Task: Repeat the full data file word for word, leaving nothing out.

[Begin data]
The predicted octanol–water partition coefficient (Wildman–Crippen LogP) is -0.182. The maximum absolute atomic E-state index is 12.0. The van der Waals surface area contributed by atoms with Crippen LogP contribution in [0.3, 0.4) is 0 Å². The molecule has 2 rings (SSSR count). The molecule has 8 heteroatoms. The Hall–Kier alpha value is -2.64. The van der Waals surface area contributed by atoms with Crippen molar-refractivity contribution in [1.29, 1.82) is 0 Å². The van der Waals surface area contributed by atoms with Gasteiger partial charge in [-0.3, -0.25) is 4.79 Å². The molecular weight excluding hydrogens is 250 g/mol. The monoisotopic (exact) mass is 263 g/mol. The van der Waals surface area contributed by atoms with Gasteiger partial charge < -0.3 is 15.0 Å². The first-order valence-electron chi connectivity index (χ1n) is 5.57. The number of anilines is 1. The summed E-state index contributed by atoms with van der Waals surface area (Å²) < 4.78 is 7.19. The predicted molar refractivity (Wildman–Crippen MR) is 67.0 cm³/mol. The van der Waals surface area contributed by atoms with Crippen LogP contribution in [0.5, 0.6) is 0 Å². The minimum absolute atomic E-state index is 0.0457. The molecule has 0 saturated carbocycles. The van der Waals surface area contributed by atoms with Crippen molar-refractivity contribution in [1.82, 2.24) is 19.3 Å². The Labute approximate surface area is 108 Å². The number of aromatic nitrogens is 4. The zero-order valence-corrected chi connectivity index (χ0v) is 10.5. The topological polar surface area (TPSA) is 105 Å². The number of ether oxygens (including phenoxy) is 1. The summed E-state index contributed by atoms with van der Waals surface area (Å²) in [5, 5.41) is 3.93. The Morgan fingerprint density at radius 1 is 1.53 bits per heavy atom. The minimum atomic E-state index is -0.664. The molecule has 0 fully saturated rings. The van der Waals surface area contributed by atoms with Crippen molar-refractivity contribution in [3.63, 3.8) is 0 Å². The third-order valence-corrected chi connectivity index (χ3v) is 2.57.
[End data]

The predicted octanol–water partition coefficient (Wildman–Crippen LogP) is -0.182. The maximum absolute atomic E-state index is 12.0. The van der Waals surface area contributed by atoms with Crippen LogP contribution in [0.3, 0.4) is 0 Å². The molecule has 2 rings (SSSR count). The molecule has 8 heteroatoms. The Hall–Kier alpha value is -2.64. The van der Waals surface area contributed by atoms with Crippen molar-refractivity contribution in [1.29, 1.82) is 0 Å². The van der Waals surface area contributed by atoms with Gasteiger partial charge in [-0.3, -0.25) is 4.79 Å². The molecular weight excluding hydrogens is 250 g/mol. The monoisotopic (exact) mass is 263 g/mol. The van der Waals surface area contributed by atoms with Gasteiger partial charge < -0.3 is 15.0 Å². The first-order valence-electron chi connectivity index (χ1n) is 5.57. The number of anilines is 1. The summed E-state index contributed by atoms with van der Waals surface area (Å²) < 4.78 is 7.19. The predicted molar refractivity (Wildman–Crippen MR) is 67.0 cm³/mol. The van der Waals surface area contributed by atoms with Crippen LogP contribution in [0.5, 0.6) is 0 Å². The minimum absolute atomic E-state index is 0.0457. The molecule has 0 saturated carbocycles. The van der Waals surface area contributed by atoms with Crippen molar-refractivity contribution in [1.82, 2.24) is 19.3 Å². The Labute approximate surface area is 108 Å². The number of aromatic nitrogens is 4. The zero-order valence-corrected chi connectivity index (χ0v) is 10.5. The topological polar surface area (TPSA) is 105 Å². The number of ether oxygens (including phenoxy) is 1. The summed E-state index contributed by atoms with van der Waals surface area (Å²) in [5, 5.41) is 3.93. The Morgan fingerprint density at radius 1 is 1.53 bits per heavy atom. The minimum atomic E-state index is -0.664. The molecule has 0 fully saturated rings. The van der Waals surface area contributed by atoms with Crippen molar-refractivity contribution in [3.63, 3.8) is 0 Å². The third-order valence-corrected chi connectivity index (χ3v) is 2.57.